Gossamer Tapestry

Reflections on conservation, butterflies, and ecology in the nation's heartland

Monday, August 29, 2011

Indiana Metalmarks



Our visit took us to the banks of the Ohio River

Unlike populations further to the north, swamp metalmark butterflies in southern Indiana have two generations annually. The second one flies in mid August. Last year, members of my department visited and found dozens of individuals, the largest population we have yet encountered. A couple of weeks ago, I returned for some further work with this population. My goals were:

1. Do a mark/release/recapture study, incorporating GPS to measure dispersal rates of the species
2. Obtain a few specimens to test for an insect pathogen called Wolbachia
3. Obtain females from which to obtain eggs in order to try to develop methods to hold larvae from this species over the winter

This year, I went down with Andy. a member of the horticultural staff at the museum. We had beautiful weather, but were disappointed to find far fewer metalmarks than we did last summer. We were unable to complete the dispersal study, but did manage to to GPS mapping of the capture location of the 18 or so specimens that we marked. Having been able to mark very few individuals, we recaptured only one. No statistical analysis possible here. Still we got four females and have a bunch of eggs in the lab. We also have sufficient material for Wolbachia testing.


Marked metalmark
These guys are so tiny that it's really hard to mark them

Although we found few metalmarks, we did see lots of other butterflies, including three lifers for me: Hoary-edged Skipper, Goatweed Butterfly, and Gemmed Satyr.

Goatweed Butterfly (Anaea andria)

Hoary-edge Skipper (Achalarus lyciades)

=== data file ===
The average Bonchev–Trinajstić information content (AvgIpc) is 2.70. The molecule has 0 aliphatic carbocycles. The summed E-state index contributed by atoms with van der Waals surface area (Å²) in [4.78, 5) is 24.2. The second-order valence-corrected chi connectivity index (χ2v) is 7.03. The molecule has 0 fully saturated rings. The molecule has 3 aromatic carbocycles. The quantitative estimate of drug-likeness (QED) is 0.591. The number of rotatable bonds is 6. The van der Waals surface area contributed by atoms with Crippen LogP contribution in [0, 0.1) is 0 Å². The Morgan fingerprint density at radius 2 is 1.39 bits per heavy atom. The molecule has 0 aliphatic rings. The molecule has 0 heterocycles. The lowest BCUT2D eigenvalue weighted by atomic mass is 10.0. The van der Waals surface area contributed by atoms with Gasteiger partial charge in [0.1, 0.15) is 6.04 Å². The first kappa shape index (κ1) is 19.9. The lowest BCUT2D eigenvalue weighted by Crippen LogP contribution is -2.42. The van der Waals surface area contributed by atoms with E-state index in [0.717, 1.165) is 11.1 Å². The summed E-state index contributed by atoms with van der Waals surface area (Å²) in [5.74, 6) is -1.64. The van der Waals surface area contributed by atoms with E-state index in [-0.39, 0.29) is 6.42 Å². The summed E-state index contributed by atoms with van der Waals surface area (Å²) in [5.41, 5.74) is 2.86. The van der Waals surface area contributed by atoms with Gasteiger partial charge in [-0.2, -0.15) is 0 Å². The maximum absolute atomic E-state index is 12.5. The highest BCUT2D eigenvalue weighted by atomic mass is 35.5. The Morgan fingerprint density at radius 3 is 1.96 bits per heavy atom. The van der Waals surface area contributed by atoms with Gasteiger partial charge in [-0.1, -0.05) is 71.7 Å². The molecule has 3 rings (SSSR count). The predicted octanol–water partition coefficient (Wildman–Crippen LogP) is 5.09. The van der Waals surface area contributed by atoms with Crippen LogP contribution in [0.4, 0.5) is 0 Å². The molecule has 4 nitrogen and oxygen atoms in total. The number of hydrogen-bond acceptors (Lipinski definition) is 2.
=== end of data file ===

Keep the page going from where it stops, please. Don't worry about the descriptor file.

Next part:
In addition to new species, I was able to get some better photographs of familiar species. I was most pleased with the Tiger Swallowtail and Least Skipper.

Tiger Swallowtail (Papilio glaucus)

Least Skipper (Ancyloxypha numitor)

What do do when the big experiment of a trip for field study turns out to be a bust? I consoled myself with a stop at Falls of the Ohio State Park on the way home to check out the tiger beetles. I got some decent photos, including the Coppery Tiger Beetle, another lifer for me.

Coppery Tiger Beetle (Ellipsoptera cuprascens)

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Saturday, August 20, 2011

Hentz' Red-Bellied Tiger Beetle, Revisited



Three years ago, I made my first visit in many years that took me back to my home town in mid summer. On a walk in the woods, I stumbled upon a tiger beetle subspecies (Cicindela rufiventris hentzii) that is endemic to the Boston area. The beetle was on Agassiz Rock, a large granite outcrop that is owned and managed by the Trustees of the Reservation. Several months later, I was contacted by the Massachusetts Division of Fisheries and Wildlife, informing me that this is a state-listed (Threatened) species, and that this population was not in their database.

Agassiz Rock

For the first time since then, I'm back in Massachusetts at the right time of year to see hentzii. I went back today with several goals. I wanted to see that the population is persisting. I have a much better camera than I did in 2008, and wanted to try for some better photos. I am aware of a second rock outcropping about a half mile away from Agassiz Rock, and wanted to see if the beetle could be found there as well.



I was successful at all three of these goals. The population at Agassiz is small- I've never seen more than one individual per visit, but I did see one this time. I was able to get a series of photos with the new camera. I'm much happier with these pictures than with the ones from my old camera.


Cardinal Flower and Pickerelweed

The walk to the second rock outcropping is lovely. The land is owned by the Manchester-Essex Conservation Trust. A beautiful wetland stretches between Agassiz Rock and the other outcop. The Pickerelweed and Cardinal Flowers were potting on a spectacular display.

The Second Granite Outcrop

I've never been to the second granite outcrop before, though I have seen it from the highway many times. The tiger beetles are very well camouflaged, and fly less than many other species I am familiar with. Perhaps they persist better on the tiny islands of bare-rock habitat if they are reluctant to fly. I managed to see two individuals on this site.


On Wednesday, Leon and I are heading off to Martha's Vineyard. Who knows, maybe we'll see the last Massachusetts population of Cicindela dorsalis.


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